By: Francesca S.
Did you know that coffee is the second most traded agricultural product on Earth? Meaning that coffee is a very common drink, which has been adopted in many cultures around the world. In fact, Italy is the twelfth country that drinks the most amount coffee; with almost 6 kg per person. Now, what makes Italian caffè (refers to the caffè espresso) so famous around the world? It all lies in the process that follows the picking of the coffee beans; after aging for a maximum of eight years, the beans are roasted until a dark brown colour is reached and the size of the bean has doubled. Next, the beans are grinded until the powder is fine, then boiling water is “forced” under high pressure through the fine ground. The result is the drink itself, usually with some lighter coloured cream on top. Italian coffee isn’t the only way of serving it, just in Italy, there are hundreds of ways in which you can have your coffee served. Actually it is very uncommon for everyone at the bar to just have “un caffè,” the requests tend to be more specific: such as corto (shorter, usually more intense), macchiato (spotted, with milk), corretto (with a liquor), shakerato (shaken with ice)…
Yet, all around the world coffee is served and brewed differently! American coffee (not to be confused with Caffè Americano) for example is rather a long and diluted brew, the boiling water is added and filters through the coarse ground. This type of coffee is very common in North America and Northern Europe, yet Ireland differs with its own particular type: with coffee, whiskey, brown sugar and whipped cream. Meanwhile, in Central and South America there are other types like the one knows as Cortado, one part milk and another part espresso, which is very popular in Columbia. In Mexico, one can try the “Café de Olla,” with water, coffee, piloncillo (unrefined whole cane sugar) and a cinnamon stick. On the other side of the world in Australia and New Zealand it is common for locals to order a “flat white,” an espresso with steamed milk and foam; similarly, in Portugal “Galao” is made up of 3 parts foamed milk and one part coffee. In Portugal you can order at cafes “Mazagran” coffee, surely an interesting type since lemon juice and ice cubes are added to the shot of espresso! Austria makes coffee peculiarly as well, known as “Weiner Melange” it includes espresso, egg yolk, brown sugar and whipped cream; quite a heavy drink! Moving on to the Asian continent, in the autonomous region of Hong Kong, coffee, known as Yuanyang, is served with condensed milk and black tea, while in Vietnam it is served strong and hot, with condensed sweetened milk, making it rather a dessert and not a beverage. Ethiopia has its own curious way of having coffee since it is considered a national drink. First of all it is a ritual to drink coffee, it lasts an hour and the drinker must inhale the aroma before sipping it slowly, it is also poured from three containers known as Awol, Tona and Baraka. As you can see, coffee is a crucial component of a nation’s culture, each region or country has its own way of processing, brewing and serving it.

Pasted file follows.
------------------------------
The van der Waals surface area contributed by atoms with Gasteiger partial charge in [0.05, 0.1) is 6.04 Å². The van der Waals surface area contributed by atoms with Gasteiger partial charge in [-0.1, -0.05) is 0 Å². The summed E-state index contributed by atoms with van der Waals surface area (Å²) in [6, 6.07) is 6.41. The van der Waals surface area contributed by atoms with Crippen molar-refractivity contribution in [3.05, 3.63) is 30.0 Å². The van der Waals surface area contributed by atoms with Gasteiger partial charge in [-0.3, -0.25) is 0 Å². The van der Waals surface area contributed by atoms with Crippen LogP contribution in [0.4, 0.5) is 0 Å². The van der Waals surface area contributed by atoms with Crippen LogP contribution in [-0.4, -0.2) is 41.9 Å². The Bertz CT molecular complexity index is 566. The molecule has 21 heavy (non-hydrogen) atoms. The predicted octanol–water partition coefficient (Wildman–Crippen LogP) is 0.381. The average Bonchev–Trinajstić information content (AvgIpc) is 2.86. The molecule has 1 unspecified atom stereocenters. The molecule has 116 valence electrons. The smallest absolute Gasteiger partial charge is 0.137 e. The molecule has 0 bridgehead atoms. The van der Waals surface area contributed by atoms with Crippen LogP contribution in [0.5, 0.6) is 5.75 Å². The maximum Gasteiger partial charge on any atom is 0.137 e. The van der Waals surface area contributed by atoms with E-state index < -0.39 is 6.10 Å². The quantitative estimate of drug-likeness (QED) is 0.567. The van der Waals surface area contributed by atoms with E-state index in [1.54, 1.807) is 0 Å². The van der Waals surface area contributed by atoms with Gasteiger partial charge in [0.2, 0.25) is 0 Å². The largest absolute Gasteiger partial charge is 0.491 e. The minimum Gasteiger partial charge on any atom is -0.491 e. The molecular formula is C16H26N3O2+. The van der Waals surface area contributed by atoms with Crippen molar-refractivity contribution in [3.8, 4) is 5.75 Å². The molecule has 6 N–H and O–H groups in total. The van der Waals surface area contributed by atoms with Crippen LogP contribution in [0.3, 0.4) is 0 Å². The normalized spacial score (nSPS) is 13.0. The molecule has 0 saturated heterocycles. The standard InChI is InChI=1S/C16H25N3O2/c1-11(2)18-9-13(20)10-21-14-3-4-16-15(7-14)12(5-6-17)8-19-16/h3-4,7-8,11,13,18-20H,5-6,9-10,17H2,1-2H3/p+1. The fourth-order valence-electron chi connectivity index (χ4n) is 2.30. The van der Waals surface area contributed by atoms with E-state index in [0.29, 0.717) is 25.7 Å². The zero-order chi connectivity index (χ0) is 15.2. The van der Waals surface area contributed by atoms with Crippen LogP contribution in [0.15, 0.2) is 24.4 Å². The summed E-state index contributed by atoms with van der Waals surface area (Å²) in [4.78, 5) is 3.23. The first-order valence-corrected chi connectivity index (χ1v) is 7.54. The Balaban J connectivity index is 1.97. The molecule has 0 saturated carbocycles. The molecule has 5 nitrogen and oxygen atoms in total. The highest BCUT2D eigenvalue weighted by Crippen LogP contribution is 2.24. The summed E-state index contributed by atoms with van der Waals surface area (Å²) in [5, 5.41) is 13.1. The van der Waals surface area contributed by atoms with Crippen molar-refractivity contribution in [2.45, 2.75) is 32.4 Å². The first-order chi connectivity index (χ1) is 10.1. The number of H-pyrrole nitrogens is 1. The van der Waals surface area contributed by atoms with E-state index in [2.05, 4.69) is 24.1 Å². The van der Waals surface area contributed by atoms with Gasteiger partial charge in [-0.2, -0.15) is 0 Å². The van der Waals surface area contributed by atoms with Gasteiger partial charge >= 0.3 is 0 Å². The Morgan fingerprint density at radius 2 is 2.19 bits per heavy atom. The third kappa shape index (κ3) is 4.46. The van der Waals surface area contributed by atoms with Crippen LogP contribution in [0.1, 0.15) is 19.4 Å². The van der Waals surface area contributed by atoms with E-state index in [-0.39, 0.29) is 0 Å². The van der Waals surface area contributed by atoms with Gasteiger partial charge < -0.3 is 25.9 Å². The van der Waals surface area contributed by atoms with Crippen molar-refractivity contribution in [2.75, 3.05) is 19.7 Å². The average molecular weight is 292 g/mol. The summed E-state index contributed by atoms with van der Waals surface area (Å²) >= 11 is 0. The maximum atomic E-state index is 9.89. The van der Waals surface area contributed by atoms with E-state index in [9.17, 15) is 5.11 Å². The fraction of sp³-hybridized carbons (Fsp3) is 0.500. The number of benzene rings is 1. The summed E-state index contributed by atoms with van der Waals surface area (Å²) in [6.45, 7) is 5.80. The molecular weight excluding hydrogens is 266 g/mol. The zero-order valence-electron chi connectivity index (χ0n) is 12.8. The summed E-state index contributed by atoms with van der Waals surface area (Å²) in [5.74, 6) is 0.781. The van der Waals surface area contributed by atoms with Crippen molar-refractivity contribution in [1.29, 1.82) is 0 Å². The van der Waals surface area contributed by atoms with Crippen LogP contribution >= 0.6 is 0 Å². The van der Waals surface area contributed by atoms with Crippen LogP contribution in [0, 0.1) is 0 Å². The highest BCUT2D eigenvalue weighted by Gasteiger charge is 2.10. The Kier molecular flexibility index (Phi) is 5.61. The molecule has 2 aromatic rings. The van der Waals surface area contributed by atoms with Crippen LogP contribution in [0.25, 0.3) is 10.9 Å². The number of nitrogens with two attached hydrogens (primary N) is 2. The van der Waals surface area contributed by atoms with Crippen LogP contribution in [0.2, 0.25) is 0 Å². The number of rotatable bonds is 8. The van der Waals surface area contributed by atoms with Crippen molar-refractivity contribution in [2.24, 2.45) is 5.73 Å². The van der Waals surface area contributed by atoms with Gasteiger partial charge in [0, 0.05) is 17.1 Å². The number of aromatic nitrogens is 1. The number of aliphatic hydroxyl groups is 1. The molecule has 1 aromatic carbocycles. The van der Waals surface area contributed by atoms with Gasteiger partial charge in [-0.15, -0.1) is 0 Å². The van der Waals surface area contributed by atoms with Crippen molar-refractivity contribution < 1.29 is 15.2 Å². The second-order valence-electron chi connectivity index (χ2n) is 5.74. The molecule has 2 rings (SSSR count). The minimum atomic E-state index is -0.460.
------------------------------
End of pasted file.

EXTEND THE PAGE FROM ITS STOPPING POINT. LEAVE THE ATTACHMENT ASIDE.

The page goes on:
Coffee has also been found to prevent breast cancer in women and according to the Harvard School of Public Health. Furthermore, studies show that people who drink 2 to 4 cups of coffee a day have a 50% less chance of committing suicide. Coffee contains caffeine, which after all is a mild drug that keeps your adrenaline level high and overall keeps you in a happy state!